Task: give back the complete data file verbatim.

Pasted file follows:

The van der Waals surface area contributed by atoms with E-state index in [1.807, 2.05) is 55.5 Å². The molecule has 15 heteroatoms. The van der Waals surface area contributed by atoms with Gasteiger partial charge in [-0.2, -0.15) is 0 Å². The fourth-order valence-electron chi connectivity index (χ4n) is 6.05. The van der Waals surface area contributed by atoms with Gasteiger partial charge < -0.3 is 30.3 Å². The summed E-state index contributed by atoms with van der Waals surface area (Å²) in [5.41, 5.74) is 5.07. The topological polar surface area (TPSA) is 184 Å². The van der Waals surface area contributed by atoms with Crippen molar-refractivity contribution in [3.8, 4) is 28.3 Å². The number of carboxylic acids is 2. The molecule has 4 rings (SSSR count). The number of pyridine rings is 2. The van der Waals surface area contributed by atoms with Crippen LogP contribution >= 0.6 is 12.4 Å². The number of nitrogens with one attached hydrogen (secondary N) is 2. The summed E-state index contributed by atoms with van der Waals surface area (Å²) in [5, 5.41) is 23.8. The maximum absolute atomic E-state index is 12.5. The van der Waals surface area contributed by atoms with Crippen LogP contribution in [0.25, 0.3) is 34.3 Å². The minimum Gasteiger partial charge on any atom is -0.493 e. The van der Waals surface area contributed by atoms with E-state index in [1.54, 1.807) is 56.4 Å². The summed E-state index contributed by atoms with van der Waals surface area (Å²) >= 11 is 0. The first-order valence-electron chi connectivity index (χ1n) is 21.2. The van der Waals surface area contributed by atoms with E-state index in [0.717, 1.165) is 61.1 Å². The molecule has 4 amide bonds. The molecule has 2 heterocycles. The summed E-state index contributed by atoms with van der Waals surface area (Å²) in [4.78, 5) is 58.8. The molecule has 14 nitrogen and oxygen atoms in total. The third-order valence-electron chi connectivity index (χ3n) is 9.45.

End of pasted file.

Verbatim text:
The van der Waals surface area contributed by atoms with E-state index in [1.807, 2.05) is 55.5 Å². The molecule has 15 heteroatoms. The van der Waals surface area contributed by atoms with Gasteiger partial charge in [-0.2, -0.15) is 0 Å². The fourth-order valence-electron chi connectivity index (χ4n) is 6.05. The van der Waals surface area contributed by atoms with Gasteiger partial charge < -0.3 is 30.3 Å². The summed E-state index contributed by atoms with van der Waals surface area (Å²) in [5.41, 5.74) is 5.07. The topological polar surface area (TPSA) is 184 Å². The van der Waals surface area contributed by atoms with Crippen molar-refractivity contribution in [3.8, 4) is 28.3 Å². The number of carboxylic acids is 2. The molecule has 4 rings (SSSR count). The number of pyridine rings is 2. The van der Waals surface area contributed by atoms with Crippen LogP contribution >= 0.6 is 12.4 Å². The number of nitrogens with one attached hydrogen (secondary N) is 2. The summed E-state index contributed by atoms with van der Waals surface area (Å²) in [5, 5.41) is 23.8. The maximum absolute atomic E-state index is 12.5. The van der Waals surface area contributed by atoms with Crippen LogP contribution in [0.25, 0.3) is 34.3 Å². The minimum Gasteiger partial charge on any atom is -0.493 e. The van der Waals surface area contributed by atoms with E-state index in [1.54, 1.807) is 56.4 Å². The summed E-state index contributed by atoms with van der Waals surface area (Å²) >= 11 is 0. The first-order valence-electron chi connectivity index (χ1n) is 21.2. The van der Waals surface area contributed by atoms with E-state index in [0.717, 1.165) is 61.1 Å². The molecule has 4 amide bonds. The molecule has 2 heterocycles. The summed E-state index contributed by atoms with van der Waals surface area (Å²) in [4.78, 5) is 58.8. The molecule has 14 nitrogen and oxygen atoms in total. The third-order valence-electron chi connectivity index (χ3n) is 9.45.